Above Santiago is Cerro San Cristobal, a high hill, topped with a statue of Mary. A funicular, or inclined railway, takes visitors from the bottom to the top, making a stop at the zoo, halfway up. Joining a line of locals enjoying a family afternoon at the park, we purchased our tickets for the ride to the summit. When we entered the car, a plaque noted that this was the same car used by Pope John Paul II when he visited Santiago in the 1980s. A few minutes later, we disembarked at the church of the Immaculate Conception, guarding the walkway to the foot of the statue. The fog limited our view of the Andes, but we had a clear view of the city below. Pan pipes serenaded us as at the souvenir shops and cafe while we waited for our return journey down the rails.
Continuing to follow the local families, we spent the next day at Quinta Normal, a large park, just a few metro stops from the center of town. Home to several museums, including the newly renovated Natural History Museum of Chile, and the entertaining but dated Museo de science y technologia, the park was full of picnicking families out for a weekend afternoon. Boy jumped up and down with excitement upon noticing pedal boats on a small lake in the center of the park. Dad and Boy pedaled about the pond while I fed the ducks from the shore. Finishing up with ice cream, Boy pronounced it “a great day!”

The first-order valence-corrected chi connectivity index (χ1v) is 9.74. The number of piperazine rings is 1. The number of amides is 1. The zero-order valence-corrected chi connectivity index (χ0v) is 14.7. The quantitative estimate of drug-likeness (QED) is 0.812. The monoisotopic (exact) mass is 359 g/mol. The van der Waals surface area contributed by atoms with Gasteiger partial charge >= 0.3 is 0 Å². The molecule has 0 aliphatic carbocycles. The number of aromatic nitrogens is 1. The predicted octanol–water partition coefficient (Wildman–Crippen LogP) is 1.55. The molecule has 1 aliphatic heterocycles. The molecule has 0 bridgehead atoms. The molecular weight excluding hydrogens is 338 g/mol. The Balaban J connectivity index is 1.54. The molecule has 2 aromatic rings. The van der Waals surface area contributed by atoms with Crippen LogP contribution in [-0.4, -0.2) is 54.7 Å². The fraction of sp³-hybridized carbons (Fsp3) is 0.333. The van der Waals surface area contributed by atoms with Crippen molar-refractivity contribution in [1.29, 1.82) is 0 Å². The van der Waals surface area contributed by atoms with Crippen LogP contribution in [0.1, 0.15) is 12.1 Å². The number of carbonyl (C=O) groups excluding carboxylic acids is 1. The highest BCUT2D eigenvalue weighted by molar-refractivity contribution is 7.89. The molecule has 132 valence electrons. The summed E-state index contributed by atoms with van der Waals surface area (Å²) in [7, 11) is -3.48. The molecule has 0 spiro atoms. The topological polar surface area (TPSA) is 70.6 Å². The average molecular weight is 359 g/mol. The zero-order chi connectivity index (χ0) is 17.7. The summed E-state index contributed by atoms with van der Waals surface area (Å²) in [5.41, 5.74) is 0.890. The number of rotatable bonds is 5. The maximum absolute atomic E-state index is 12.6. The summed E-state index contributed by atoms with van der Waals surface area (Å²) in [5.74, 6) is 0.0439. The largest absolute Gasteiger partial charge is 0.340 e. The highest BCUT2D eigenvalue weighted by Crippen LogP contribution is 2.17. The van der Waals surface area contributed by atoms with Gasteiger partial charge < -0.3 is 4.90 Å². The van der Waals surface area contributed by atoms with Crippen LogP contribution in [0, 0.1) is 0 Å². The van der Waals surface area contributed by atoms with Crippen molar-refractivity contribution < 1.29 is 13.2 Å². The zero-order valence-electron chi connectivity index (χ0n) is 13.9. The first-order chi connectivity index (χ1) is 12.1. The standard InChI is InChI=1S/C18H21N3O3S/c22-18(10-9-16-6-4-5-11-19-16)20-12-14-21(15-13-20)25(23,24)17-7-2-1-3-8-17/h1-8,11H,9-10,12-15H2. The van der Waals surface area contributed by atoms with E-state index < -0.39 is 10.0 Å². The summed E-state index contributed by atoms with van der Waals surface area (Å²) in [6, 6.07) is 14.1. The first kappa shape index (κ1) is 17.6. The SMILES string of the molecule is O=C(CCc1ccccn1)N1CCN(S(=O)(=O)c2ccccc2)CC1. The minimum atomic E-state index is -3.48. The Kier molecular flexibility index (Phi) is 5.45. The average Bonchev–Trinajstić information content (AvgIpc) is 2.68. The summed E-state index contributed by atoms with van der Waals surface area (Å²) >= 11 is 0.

Another family find on our Chilean stop was the MIM, Museo Interactive Mirador. In the Mirador suburb, a dozen metro stops from the center of town, the shiny new science museum filled an afternoon for Boy. He especially loved the construction area, where kids could use small versions of cranes, and other construction equipment.
Just outside our apartment was Parque Forestal. This large green space had several large playgrounds, and a terrific cafe at the end near the Bellas Artes museum. Overlooking one of the playgrounds, the two level cafe was decorated with antique toys. Their menu featured lunch items, coffee and beer for the parents, and incredible ice cream sundaes for the small people.
We made a few grown-up stops as well, checking out the Pablo Neruda museum in Valparaiso and a winery in Vina Del Mar. These intrigued Boy less, but more ice cream and the beach made it a tolerable day.
Our school work this week has been focused on Spanish language practice and review topics, as we try and finish up our Language Arts and math workbooks, before starting on our Rainforest and Inca studies next month. We also picked up a book in Australia, that we are working through this month: Once Upon A Slime, by the author of the 13 Storey Treehouse. This book for elementary school kids, with lots of cartoons, is about the writing process: how to get ideas for stories, and how to make a writers notebook to help you improve your writing. Boy is a reluctant writer, but loves the 13 Storey Treehouse books, so this has been a fun find.
The funicular at Cerro San Cristobal
Top of Cerro San Cristobal
The Natural History Museum at Quinta Normal
The Flower Clock at Vina Del Mar